This is a request to document some limitations we came across with Bigtable, and a question about the use of bigtable-beam-import to copy data from HBase to Bigtable and vice-versa.
In our HBase table we do Put operations with a reversed timestamp, i.e.,
Put p = new Put(row, column, qualifier, Long.MAX_VALUE - timeNowMillis, value);
We do this to enforce a particular ordering, and this has worked fine with HBase.
When we used the bigtable-hbase-1.x client to do the same Put in Bigtable, the subsequent Get results all contained Long.MAX_VALUE timestamp. We traced it down to the com.google.cloud.bigtable.hbase.util.TimestampConverter which internally converts the time, and doesn't handle things well when the Put timestamp exceeds TimestampConverter.HBASE_EFFECTIVE_MAX_TIMESTAMP. We are exploring ways to fix this.
I think it will be useful if you document this issue in CBT Docs, especially considering the HBase suggestions around this which others may be following.
Will you make the TimestampConverter.HBASE_EFFECTIVE_MAX_TIMESTAMP public? Because one fix we are exploring is to use HBASE_EFFECTIVE_MAX_TIMESTAMP - timeNowMillis instead of Long.MAX_VALUE - timeNowMillis in our Puts; we are vary of computing it ourselves in case TimestampConverter.FACTOR changes.
Also, how does this work while using bigtable-beam-import:
a) Say, I have an HBase table with cells with timestamp in milliseconds. And I export this to sequencefiles using HBase's Export. When I import this sequencefile into Bigtable using bigtable-beam-import, will it do the hbase2bigtable() translation on the sequencefile cell timestamps?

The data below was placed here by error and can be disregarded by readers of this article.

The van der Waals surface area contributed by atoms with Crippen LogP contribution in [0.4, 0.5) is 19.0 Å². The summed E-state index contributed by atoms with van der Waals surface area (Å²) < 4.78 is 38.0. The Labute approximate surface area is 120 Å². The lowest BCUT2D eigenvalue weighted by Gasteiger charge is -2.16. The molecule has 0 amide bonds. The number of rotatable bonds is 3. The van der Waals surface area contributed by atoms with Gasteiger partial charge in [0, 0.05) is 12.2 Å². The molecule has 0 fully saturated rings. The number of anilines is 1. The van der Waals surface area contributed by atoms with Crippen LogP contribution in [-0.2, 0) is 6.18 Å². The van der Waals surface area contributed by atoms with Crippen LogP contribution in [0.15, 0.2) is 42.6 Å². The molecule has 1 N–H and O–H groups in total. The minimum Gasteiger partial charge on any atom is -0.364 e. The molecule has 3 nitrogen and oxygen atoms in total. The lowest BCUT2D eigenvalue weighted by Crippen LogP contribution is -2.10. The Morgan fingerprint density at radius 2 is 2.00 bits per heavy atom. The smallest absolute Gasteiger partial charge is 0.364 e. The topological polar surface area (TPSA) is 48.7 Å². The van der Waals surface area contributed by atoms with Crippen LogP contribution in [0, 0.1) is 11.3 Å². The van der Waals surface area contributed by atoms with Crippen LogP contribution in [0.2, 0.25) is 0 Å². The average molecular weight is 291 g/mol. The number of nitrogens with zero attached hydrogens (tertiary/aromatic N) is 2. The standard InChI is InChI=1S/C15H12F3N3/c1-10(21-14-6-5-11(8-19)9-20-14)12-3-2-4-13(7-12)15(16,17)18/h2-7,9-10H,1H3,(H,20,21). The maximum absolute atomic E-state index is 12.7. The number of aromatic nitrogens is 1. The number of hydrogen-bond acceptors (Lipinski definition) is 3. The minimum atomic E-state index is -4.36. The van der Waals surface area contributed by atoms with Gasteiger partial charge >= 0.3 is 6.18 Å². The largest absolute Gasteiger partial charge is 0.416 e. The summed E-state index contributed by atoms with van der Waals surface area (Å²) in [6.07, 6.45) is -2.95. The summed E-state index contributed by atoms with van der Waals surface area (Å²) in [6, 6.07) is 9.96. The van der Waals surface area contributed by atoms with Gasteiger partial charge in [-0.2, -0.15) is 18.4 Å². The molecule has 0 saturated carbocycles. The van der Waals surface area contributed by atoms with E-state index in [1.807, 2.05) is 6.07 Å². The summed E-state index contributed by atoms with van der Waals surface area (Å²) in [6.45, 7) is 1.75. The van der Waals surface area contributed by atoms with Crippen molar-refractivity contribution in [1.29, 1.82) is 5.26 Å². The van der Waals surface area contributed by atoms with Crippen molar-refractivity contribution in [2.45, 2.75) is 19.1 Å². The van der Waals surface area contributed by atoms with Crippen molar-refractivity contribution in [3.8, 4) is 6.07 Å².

b) If I export the data in Bigtable using bigtable-beam-importexport, will it do the reverse translation using bigtable2hbase()? i.e., can I expect millisecond timestamps in the exported sequencefile or will it be microsecond timestamps?
c) How do these work if the HBase table had cells created with reverse timestamps, i.e., Long.MAX_VALUE - timeNowMillis?
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You are absolutely right that we need to document this behavior. The issue stems from the fact that bigtable stores timestamps as microseconds while hbase uses milliseconds. The hbase adapter tries to adjust the discrepancy by multiplying the hbase value by 1000. However the range of values that we can store is narrowed by this conversion. The hbase adapter did not consider reverse timestamps and assumed that if the timestamp higher than the highest storable value then we can just use the highest possible value. When reading it would convert it to just Long.MAX_VALUE.
The sequence file importer/exporter will use the hbase client under the hood. So any value higher than HBASE_EFFECTIVE_MAX_TIMESTAMP will be read back as Long.MAX_VALUE.
Other than documenting the behavior, there is no easy solution to this. As it stands Long.MAX_VALUE - timeNowMillis pattern doesn't work with bigtable.
I'd like to understand your use case better this is the first time this has come up as an issue. Can you describe what the usecase for reverse timestamps in cell values?
We're getting hit by this as well. Are there any workarounds at the moment?
The use case is we need to store a "First Seen" field, and a "Last Seen" field.
By writing (Long.MAX_VALUE - timestamp.now) to "First Seen" and timestamp.now() to "Last Seen" in tandem with garbage collection policies, we can have bigtable retain these values for us without computing them.
This came up again and the silent truncation is causing a lot of confusion. Especially when it's combined with HBase behavior of treating Long.MAX_VALUE as the current timestamp.
In the next minor release we will start logging warnings when this happens and add an opt-in configuration to throw errors instead of truncating. Eventually we would like to make error throwing a default behavior.
The only workaround is to use a smaller timestamp to subtract from, so instead of: long rev_ts = Long.MAX_VALUE - ts
final long HBASE_EFFECTIVE_MAX_TIMESTAMP = Long.MAX_VALUE / 1000 - 1;
long rev_ts = HBASE_EFFECTIVE_MAX_TIMESTAMP - ts